Appendiceal mucoceles are rare but require adequate surgical treatment, given their malignant potential and the possibility of causing peritoneal pseudomyxoma. It is essential to make a correct preoperative evaluation based on a colonoscopy rather than US and CT to exclude synchronous neoplasias often associated with mucoceles and to plan the optimum surgical strategy. The association between appendiceal mucoceles and other neoplasias is relatively frequent, especially with colorectal cancer. Oncogenic activation in the PIK3CA-dependent pathway may contribute substantially to pathogenesis of the different solid tumors in the same patient.
Written informed consent was obtained from the patient for publication of this case report and accompanying images. A copy of the written consent is available for review by the Editor-in-Chief of this journal.
- Bartlett C, Manoharan M, Jackson A: Mucocele of the appendix – a diagnostic dilemma: a case report. J Med Case Reports. 2007, 1: 183-10.1186/1752-1947-1-183.View ArticlePubMed CentralGoogle Scholar
- Karakaya K, Barut F, Emre AU, Ucan HB, Cakmak GK, Irkorucu O, Tascilar O, Ustundag Y, Comert M: Appendiceal mucocele: case reports and review of current literature. World J Gastroenterol. 2008, 14: 2280-2283. 10.3748/wjg.14.2280.View ArticlePubMedPubMed CentralGoogle Scholar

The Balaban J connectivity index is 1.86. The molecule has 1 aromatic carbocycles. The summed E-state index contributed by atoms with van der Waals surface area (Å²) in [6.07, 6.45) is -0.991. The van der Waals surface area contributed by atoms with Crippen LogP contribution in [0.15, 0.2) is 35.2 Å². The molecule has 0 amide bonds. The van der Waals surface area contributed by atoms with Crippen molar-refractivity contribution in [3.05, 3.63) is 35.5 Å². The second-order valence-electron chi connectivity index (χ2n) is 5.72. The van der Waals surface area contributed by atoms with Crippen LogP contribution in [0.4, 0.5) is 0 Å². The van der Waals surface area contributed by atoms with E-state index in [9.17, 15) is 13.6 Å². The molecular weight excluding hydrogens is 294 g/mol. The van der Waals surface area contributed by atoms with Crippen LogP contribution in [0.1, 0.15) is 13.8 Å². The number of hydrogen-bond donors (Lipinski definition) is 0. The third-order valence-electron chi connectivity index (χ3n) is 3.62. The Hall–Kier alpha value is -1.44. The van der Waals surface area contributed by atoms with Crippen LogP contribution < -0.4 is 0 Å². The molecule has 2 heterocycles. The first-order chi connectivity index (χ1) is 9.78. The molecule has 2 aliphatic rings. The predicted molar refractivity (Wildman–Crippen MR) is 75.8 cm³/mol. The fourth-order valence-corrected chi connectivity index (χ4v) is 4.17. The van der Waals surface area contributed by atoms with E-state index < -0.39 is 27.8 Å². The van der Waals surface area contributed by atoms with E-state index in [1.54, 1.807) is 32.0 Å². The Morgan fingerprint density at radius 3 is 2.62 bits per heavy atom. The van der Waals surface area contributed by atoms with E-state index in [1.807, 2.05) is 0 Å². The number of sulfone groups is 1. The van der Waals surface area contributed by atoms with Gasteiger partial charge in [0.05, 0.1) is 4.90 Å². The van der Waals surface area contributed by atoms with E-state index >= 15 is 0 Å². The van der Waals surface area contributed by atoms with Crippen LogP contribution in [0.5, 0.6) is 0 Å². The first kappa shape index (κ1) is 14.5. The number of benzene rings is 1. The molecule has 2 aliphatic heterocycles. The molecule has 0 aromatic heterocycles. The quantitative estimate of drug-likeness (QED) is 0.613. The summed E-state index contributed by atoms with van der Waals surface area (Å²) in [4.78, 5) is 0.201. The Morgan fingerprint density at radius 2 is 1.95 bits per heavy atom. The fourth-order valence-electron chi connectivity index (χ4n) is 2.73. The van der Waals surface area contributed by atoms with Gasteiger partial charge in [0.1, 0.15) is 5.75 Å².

- Pitiakoudis M, Tsaroucha AK, Mimidis K, Polychronidis A, Minopoulos G, Simopoulos C: Mucocele of the appendix: a report of five cases. Tech Coloproctol. 2004, 8: 109-112.View ArticlePubMedGoogle Scholar
- Stocchi L, Wolff BG, Larson DR, Harrington JR: Surgical treatment of appendiceal mucocele. Arch Surg. 2003, 138: 585-589. 10.1001/archsurg.138.6.585.View ArticlePubMedGoogle Scholar
- Higa E, Rosai J, Pizzimbono CA, Wise L: Mucosal hyperplasia, mucinous cystadenoma, and mucinous cystadenocarcinoma of the appendix. A re-evaluation of appendiceal “mucocele”. Cancer. 1973, 32: 1525-1541. 10.1002/1097-0142(197312)32:6<1525::AID-CNCR2820320632>3.0.CO;2-C.View ArticlePubMedGoogle Scholar
- Sato H, Fujisaki M, Takahashi T, Maruta M, Maeda K, Kuroda M: Mucinous cystoadenocarcinoma in the appendix in a patient with nonrotation: report of a case. Surg Today. 2001, 31: 1012-1015. 10.1007/s005950170014.View ArticlePubMedGoogle Scholar